1. The problem, historically, has been one of power. The authority figure held power over the victim. His word was more likely to be believed than that of the victim. Sometimes the power came from powerful families whose names were seen as better not besmirched.

    The problem today is that the power is shifting to the other extreme: to the victims. One has only to say that there has been an abuse, and the "abuser" can be destroyed, even without proof. "Where there's smoke, there's fire," is the attitude, and while that may protect some people from a real danger, it may also destroy a career and/or a family, even if the person is innocent. As Ray Donovan put it, "Where do I go to get my reputation back?"

    A byproduct of this is that good-quality teachers and leaders are sometimes choosing to stay away from these fields that could potentially cost them so much with so little effort. I know personally of one situation in which an excellent educator, with many years of experience, is being pressured by his family to leave teaching because of their fear of this. It will be a terrible loss if he does.

    So how do we structure this to both protect our children (and even young adults) from sexual predators disguised as teachers and community leaders, while also protecting good teachers and community leaders from unfair accusations?

  2. How should the community react towards a person who has been accused, or even convicted? Should we ostracise them? Place them in cherem? Should we refuse to do business with them, have them in our shuls or even to acknowledge them on the street?

    How about their families? Should we hold them accountable? What about parents who know that their son is a predator, and try to protect him instead of turning him over to the police?

    Similarly, what about school administrators who knowingly get rid of a problem teacher by sending him elsewhere (which has happened many times)? Should they be punished too? How?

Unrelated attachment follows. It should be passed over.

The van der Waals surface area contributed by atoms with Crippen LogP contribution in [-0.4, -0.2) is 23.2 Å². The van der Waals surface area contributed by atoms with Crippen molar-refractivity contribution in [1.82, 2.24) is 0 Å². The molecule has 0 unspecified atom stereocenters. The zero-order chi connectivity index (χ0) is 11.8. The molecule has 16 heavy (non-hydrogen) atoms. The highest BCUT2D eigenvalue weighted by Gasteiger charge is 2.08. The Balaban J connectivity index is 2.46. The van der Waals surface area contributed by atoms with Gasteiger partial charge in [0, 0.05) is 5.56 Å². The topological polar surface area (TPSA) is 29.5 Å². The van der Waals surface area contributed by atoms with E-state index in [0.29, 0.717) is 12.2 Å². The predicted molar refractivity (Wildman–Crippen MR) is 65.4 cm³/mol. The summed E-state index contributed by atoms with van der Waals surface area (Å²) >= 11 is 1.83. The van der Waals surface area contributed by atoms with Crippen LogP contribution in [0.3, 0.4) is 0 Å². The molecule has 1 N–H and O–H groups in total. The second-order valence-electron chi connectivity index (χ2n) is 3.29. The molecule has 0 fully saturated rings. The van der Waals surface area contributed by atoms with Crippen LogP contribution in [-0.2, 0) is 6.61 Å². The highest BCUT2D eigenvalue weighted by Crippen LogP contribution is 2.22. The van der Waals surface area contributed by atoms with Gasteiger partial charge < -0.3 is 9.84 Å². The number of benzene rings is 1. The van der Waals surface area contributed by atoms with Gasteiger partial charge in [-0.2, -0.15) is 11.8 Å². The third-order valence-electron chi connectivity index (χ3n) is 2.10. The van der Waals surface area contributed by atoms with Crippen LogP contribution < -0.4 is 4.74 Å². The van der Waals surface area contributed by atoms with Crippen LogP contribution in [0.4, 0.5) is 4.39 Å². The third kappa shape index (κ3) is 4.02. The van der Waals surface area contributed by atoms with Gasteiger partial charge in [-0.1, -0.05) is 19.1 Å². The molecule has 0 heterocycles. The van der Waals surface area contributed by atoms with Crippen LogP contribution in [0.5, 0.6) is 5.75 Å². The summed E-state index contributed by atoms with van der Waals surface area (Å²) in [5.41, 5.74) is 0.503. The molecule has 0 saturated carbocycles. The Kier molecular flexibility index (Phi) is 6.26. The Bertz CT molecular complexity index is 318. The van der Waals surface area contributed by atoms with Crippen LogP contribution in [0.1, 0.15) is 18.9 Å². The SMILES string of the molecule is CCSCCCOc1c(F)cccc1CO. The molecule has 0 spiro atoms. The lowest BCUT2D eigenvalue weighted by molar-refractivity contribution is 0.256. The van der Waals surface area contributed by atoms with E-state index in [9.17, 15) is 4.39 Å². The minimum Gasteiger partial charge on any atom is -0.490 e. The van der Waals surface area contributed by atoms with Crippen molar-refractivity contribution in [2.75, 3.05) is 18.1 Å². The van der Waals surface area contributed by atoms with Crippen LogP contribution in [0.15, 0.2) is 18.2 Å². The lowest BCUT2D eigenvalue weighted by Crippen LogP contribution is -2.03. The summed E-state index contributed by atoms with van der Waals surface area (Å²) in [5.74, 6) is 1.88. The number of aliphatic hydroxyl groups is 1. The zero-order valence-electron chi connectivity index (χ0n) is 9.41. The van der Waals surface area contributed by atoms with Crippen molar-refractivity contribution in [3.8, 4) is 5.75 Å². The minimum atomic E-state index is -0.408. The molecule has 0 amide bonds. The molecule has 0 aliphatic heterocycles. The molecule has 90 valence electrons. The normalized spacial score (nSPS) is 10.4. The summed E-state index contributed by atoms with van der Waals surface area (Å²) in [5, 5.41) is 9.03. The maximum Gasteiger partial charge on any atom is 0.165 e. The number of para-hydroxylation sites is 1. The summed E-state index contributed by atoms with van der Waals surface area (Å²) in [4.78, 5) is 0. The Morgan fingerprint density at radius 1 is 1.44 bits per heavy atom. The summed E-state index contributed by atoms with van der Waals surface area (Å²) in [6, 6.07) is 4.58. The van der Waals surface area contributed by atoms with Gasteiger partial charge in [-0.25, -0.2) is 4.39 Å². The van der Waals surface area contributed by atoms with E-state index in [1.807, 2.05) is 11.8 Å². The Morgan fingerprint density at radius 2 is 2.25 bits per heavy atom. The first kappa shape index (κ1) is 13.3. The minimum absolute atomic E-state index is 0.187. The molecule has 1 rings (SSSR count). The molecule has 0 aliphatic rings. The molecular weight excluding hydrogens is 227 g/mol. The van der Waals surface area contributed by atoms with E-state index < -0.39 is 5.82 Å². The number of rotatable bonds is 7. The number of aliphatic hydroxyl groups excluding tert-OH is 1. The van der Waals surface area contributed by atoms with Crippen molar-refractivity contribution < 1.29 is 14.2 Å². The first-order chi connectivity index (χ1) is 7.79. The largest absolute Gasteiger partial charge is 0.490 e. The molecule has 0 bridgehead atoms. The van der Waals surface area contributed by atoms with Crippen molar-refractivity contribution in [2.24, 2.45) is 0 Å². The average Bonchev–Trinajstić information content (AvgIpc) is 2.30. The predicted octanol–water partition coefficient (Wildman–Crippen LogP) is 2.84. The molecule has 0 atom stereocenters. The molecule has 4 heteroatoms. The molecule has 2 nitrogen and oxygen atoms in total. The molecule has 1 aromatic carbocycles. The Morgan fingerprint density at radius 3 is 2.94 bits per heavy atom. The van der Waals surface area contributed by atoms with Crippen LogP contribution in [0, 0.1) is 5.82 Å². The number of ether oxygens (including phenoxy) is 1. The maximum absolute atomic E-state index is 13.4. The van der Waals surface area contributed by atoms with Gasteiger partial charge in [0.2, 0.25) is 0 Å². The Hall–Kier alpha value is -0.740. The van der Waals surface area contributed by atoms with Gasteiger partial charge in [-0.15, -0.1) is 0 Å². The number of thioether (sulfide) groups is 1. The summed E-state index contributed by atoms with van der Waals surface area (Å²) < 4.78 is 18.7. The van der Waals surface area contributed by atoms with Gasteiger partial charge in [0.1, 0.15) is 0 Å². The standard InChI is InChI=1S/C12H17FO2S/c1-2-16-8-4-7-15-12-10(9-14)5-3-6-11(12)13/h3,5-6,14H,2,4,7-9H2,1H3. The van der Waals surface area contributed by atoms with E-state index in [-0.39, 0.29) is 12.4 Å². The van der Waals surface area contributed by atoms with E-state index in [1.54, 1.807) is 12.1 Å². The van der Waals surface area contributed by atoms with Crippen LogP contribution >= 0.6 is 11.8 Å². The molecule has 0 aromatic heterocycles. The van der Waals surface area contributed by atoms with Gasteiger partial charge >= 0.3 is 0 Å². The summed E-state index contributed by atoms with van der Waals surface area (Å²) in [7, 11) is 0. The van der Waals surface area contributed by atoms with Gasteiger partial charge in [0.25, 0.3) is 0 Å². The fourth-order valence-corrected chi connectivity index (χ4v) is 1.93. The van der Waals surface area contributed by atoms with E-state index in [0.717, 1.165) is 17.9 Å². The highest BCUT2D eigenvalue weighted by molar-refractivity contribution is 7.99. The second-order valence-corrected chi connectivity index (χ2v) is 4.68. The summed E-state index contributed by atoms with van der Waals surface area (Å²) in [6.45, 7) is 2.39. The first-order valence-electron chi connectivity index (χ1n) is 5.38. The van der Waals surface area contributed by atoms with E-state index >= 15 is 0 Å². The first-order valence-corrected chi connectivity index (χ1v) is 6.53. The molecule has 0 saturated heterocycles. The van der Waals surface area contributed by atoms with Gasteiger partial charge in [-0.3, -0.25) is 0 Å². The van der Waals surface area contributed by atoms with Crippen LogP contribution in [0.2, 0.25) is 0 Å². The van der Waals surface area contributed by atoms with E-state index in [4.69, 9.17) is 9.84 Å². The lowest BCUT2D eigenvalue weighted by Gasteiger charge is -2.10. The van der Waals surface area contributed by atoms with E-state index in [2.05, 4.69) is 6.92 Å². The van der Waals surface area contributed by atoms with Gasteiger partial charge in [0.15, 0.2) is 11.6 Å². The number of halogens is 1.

3. Finally, for whatever we do decide is the appropriate community action, for how long? I mean, a teacher who abuses students should never be allowed to teach kids again, as far as I'm concerned. The recidivism rate is too high. The Torah tells us "Don't put a stumbling block before a blind man." Putting a predator back in with the prey would just be asking for trouble. But if, for example, ostracism is part of the community reaction, should he be ostracised forever? And again, how about those that enabled him to continue?

These are serious issues that need to be considered and addressed by our community leaders. And the guidelines need to start coming soon.

Yesterday, I sat and talked with one of my friends, who was abused, about this. See, I know someone who is a predator. So I asked my friend, "How do I react towards him, when I see him? When he comes over to me and wishes me a 'gut Shabbos' and asks after my family, what do I do?" My friend said, "It's always harder when there's an actual person associated with the name." He's right on that. But it still doesn't help me.

Today was the last day of Pesach, and rabbis across Baltimore spoke publicly about this problem, and some of the things the community is working on to deal with it. We're expecting materials to be coming in the mail, discussing the issue. This coming weekend, we're also expecting another major article on the topic in the BJT. I'll keep you posted.